Commagere said that this kind of in-game advertising has been tried on the video game consoles by companies such as Massive (which Microsoft acquired), Double Fusion (whose former CEO Jonathan Epstein is an advisor to MediaSpike), and IGA Worldwide. But in-game ads in high-end games never reached their full potential. The process of incorporating ads into in-game locations was too difficult for teams that were designing games two or three years before the games were supposed to appear. That didn’t match up to the schedules of advertisers, who time campaigns in a matter of days or weeks.

MediaSpike hopes it can do better. It is capturing analytics from the activity of players who venture near the product placements and see the ads, which can add a layer of authenticity to a game that is designed to resemble the real world. With a few clicks, a generic potion in a game could become a real energy drink. Advertisers could also insert real songs into a virtual jukebox machine or replace an animal in the game with a real-world mascot. In-game televisions could actually display real video ads. And developers might find they can charge more for branded virtual goods in their games.

It remains to be seen if Commagere can repeat some of the success he saw in the past. Back in the spring of 2007, Commagere was a 30-year-old veteran of viral marketing and a veteran of early social firm Plaxo, where he met the now-billionaire Sean Parker. Commagere saw that Facebook was about to open up its applications programming interface to third-party developers and he began experimenting with apps that could spread to as many users as possible. He created memorable apps such as Zombies and Vampires. Those apps were played by more than 50 million users, a huge number given Facebook’s relatively small audience at the time. He was also a member of the four-member team that created Causes on Facebook, an app which has raised more than $20 million for various charities.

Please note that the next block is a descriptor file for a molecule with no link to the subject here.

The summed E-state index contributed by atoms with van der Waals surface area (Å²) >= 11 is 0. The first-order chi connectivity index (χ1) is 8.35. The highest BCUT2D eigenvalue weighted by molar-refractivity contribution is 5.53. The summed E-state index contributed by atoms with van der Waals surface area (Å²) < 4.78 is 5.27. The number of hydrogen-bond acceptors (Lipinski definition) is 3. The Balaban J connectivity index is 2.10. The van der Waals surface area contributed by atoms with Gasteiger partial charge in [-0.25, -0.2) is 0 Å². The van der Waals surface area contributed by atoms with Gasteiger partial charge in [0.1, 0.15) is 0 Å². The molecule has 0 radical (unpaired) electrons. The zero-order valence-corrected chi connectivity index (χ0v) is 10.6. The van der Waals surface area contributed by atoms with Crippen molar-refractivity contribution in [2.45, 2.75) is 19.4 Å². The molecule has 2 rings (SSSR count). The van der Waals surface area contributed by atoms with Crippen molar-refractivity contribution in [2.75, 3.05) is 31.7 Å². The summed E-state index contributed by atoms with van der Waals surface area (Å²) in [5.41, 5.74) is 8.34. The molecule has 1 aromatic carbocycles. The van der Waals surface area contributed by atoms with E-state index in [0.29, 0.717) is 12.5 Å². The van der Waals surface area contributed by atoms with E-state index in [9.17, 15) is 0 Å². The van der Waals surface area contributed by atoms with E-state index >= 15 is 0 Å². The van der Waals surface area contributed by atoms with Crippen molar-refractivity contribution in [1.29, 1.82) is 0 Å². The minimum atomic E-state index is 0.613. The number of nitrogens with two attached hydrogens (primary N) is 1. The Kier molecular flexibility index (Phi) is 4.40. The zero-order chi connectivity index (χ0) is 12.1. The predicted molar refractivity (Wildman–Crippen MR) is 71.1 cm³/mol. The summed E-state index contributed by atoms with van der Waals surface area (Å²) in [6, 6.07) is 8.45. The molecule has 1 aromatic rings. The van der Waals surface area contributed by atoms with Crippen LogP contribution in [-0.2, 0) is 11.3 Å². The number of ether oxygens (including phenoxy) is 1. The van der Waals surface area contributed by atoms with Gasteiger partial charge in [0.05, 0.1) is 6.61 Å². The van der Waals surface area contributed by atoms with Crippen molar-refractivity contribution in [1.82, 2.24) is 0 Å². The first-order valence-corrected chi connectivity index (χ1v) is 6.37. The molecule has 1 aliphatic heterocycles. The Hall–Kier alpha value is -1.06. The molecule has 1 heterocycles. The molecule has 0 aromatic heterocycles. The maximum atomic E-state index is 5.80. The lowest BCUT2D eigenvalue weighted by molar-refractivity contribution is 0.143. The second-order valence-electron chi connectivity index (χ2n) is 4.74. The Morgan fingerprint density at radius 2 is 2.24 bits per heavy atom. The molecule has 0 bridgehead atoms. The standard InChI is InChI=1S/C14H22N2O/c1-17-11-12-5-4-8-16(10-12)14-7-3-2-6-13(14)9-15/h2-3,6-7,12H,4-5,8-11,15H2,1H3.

In 2009, Commagere went on to become a cofounder and chief technology officer at Ohai, a social game company headed by former venture capitalist Susan Wu. They were creating a Flash-based massively multiplayer online game (a successor to the Vampires game), but the Flash platform couldn’t live up to the fast-action game that the developers wanted to create. Commagere left the company and Ohai eventually went belly up.

Along the way, he remembered how he created experimental in-game ads in his early titles and never got any complaints from users.